Erythrocytes, cell of not?

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victor
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Erythrocytes, cell of not?

Post by victor » Sun May 15, 2005 12:47 pm

Most of the cells is categoried because they do have the same important organel which is very important to replicates their own chromosomes. This organel is called nucleus. Anyway, erythrocytes' shape is biconcave and it doesn't have any nucleus. Is it still categoried as cells? or some kinda proteins? :?

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Post by Poison » Sun May 15, 2005 2:16 pm

RBC lose their nucleus when they become mature. They have nucleus when they are produced. So, yes, they are cells.
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Post by MrMistery » Sun May 15, 2005 6:00 pm

Onthogeny repeats philogeny. Red blood cells at every other vertebrate than mamals has a nucleus when they are mature. The red blood cell of o mamal, as poison said, loses it's nucleus when it is mature, in order to transport a greater amount of oxygen. SO, YES, they are cells
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Hmm....makes me wondering...

Post by victor » Mon May 16, 2005 6:13 am

:shock: Wow..that sounds great...Maybe that makes the differences between erythrocytes and lymphocytes..thanks 8)

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Post by Dr.Stein » Tue Jul 12, 2005 9:36 am

Yes, lymphocyte is leucocyte and erythrocyte is erythrocyte :wink:
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Post by victor » Tue Jul 12, 2005 1:07 pm

No, I mean that mature RBC doesn't have Nucleus but mature WBC have it..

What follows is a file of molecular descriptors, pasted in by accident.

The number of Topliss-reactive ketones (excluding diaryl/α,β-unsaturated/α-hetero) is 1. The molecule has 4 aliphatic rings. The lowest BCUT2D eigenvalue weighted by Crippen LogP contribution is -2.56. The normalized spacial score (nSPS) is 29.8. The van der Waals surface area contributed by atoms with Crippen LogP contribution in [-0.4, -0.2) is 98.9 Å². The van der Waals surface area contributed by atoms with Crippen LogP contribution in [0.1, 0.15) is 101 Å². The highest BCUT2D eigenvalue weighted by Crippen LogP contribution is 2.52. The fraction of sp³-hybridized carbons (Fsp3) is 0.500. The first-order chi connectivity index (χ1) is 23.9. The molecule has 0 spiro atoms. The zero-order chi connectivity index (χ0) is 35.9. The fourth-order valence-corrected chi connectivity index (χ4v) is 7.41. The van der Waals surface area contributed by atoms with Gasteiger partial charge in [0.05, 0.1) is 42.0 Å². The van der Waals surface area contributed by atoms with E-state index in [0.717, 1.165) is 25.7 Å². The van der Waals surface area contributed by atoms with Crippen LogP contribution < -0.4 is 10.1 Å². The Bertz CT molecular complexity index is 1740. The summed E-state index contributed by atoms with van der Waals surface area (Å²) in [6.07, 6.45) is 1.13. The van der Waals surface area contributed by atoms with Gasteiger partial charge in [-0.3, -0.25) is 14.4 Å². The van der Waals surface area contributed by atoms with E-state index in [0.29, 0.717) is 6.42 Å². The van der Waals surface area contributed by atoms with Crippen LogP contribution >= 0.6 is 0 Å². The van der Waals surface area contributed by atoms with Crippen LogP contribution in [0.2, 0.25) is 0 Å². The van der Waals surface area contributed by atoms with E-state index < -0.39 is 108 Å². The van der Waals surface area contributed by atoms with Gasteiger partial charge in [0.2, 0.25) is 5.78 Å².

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Post by chemistry_freako » Tue Jul 12, 2005 3:12 pm

Oo just did something related to this during one of today's lecture
RBCs (erythrocytes) lack mitochondria, nucleus, and ribosomes;
advantages of biconcave shape include increased surface area for carrying oxygen in the bloodstream, can form stacks, and can bend and flex.

In the beginning (hemopoiesis - erythropoiesis), a hemopoetic stem cell differentiates into a proerythroblast, and steps which follow are those in which the RBCs still have a nucleus. When it becomes a reticulocyte, it loses its nucleus, and becomes what it looks like - biconcave disks without nucleus.

White blood cells also include cells like neutrophils, eosinophils, basohpils, monocytes as well as lymphocytes. To understand why mature WBCs have a nucleus, but not so for mature RBCs, we can look at their functions - compare RBCs which carry oxygen in our bloodstream, with the function of lymphocytes which are generally to do with cell, and antibody related immunity.
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Post by James » Tue Jul 12, 2005 3:22 pm

So when the first organism to have red blood cells came into existance, did the RBCs have a permanent nucleus, which has since evolved to lose this for more O2 transport?

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Post by chemistry_freako » Wed Jul 13, 2005 3:42 pm

First organisms to have red blood cells? =\
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Post by Dr.Stein » Thu Jul 14, 2005 6:58 am

victor wrote:No, I mean that mature RBC doesn't have Nucleus but mature WBC have it..

Only mammals' erythrocytes that lack of nucleus and organelles. Other vertebrates have erythocytes with nucleus.
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Post by victor » Thu Jul 14, 2005 11:59 am

Actually our RBC's nucleus is pressured down because of Hb macromolecule chain...in order to gain as much Hb, they need to compress down the nucleus..
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Post by Dr.Stein » Fri Jul 15, 2005 2:12 am

Yes and because they do not need the nucleus anymore. They just need a pocket to save oxygene, so... get out nucleus and welcome oxygene! :wink:
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